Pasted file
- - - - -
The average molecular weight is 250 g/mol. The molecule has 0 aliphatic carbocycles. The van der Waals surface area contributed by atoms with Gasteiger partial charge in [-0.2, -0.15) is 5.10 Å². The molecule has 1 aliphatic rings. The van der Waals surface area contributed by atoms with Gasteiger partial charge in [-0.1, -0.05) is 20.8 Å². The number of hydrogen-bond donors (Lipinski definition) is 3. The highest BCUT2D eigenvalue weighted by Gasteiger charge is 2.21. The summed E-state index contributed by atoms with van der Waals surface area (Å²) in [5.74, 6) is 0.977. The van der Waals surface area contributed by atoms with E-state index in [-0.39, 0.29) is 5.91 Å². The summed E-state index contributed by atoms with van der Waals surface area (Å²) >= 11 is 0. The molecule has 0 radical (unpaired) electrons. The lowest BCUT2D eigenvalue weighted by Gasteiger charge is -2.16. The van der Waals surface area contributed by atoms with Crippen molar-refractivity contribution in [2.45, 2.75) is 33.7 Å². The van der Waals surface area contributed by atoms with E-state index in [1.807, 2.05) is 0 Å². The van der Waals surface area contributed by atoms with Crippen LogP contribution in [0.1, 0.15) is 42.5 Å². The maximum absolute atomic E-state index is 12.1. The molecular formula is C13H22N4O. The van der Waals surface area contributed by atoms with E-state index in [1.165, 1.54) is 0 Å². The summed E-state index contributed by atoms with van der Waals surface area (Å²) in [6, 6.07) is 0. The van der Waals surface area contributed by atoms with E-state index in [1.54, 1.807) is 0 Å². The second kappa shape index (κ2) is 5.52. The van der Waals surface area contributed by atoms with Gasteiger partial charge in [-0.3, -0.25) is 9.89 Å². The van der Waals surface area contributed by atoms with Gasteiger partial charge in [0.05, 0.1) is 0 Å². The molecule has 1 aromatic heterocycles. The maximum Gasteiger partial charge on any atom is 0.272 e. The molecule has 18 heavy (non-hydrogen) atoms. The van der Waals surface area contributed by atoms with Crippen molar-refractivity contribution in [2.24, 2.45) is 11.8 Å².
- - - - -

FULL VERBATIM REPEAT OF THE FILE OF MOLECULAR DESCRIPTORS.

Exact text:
The average molecular weight is 250 g/mol. The molecule has 0 aliphatic carbocycles. The van der Waals surface area contributed by atoms with Gasteiger partial charge in [-0.2, -0.15) is 5.10 Å². The molecule has 1 aliphatic rings. The van der Waals surface area contributed by atoms with Gasteiger partial charge in [-0.1, -0.05) is 20.8 Å². The number of hydrogen-bond donors (Lipinski definition) is 3. The highest BCUT2D eigenvalue weighted by Gasteiger charge is 2.21. The summed E-state index contributed by atoms with van der Waals surface area (Å²) in [5.74, 6) is 0.977. The van der Waals surface area contributed by atoms with E-state index in [-0.39, 0.29) is 5.91 Å². The summed E-state index contributed by atoms with van der Waals surface area (Å²) >= 11 is 0. The molecule has 0 radical (unpaired) electrons. The lowest BCUT2D eigenvalue weighted by Gasteiger charge is -2.16. The van der Waals surface area contributed by atoms with Crippen molar-refractivity contribution in [2.45, 2.75) is 33.7 Å². The van der Waals surface area contributed by atoms with E-state index in [1.807, 2.05) is 0 Å². The van der Waals surface area contributed by atoms with Crippen LogP contribution in [0.1, 0.15) is 42.5 Å². The maximum absolute atomic E-state index is 12.1. The molecular formula is C13H22N4O. The van der Waals surface area contributed by atoms with E-state index in [1.165, 1.54) is 0 Å². The summed E-state index contributed by atoms with van der Waals surface area (Å²) in [6, 6.07) is 0. The van der Waals surface area contributed by atoms with E-state index in [1.54, 1.807) is 0 Å². The second kappa shape index (κ2) is 5.52. The van der Waals surface area contributed by atoms with Gasteiger partial charge in [-0.3, -0.25) is 9.89 Å². The van der Waals surface area contributed by atoms with Gasteiger partial charge in [0.05, 0.1) is 0 Å². The molecule has 1 aromatic heterocycles. The maximum Gasteiger partial charge on any atom is 0.272 e. The molecule has 18 heavy (non-hydrogen) atoms. The van der Waals surface area contributed by atoms with Crippen molar-refractivity contribution in [2.24, 2.45) is 11.8 Å².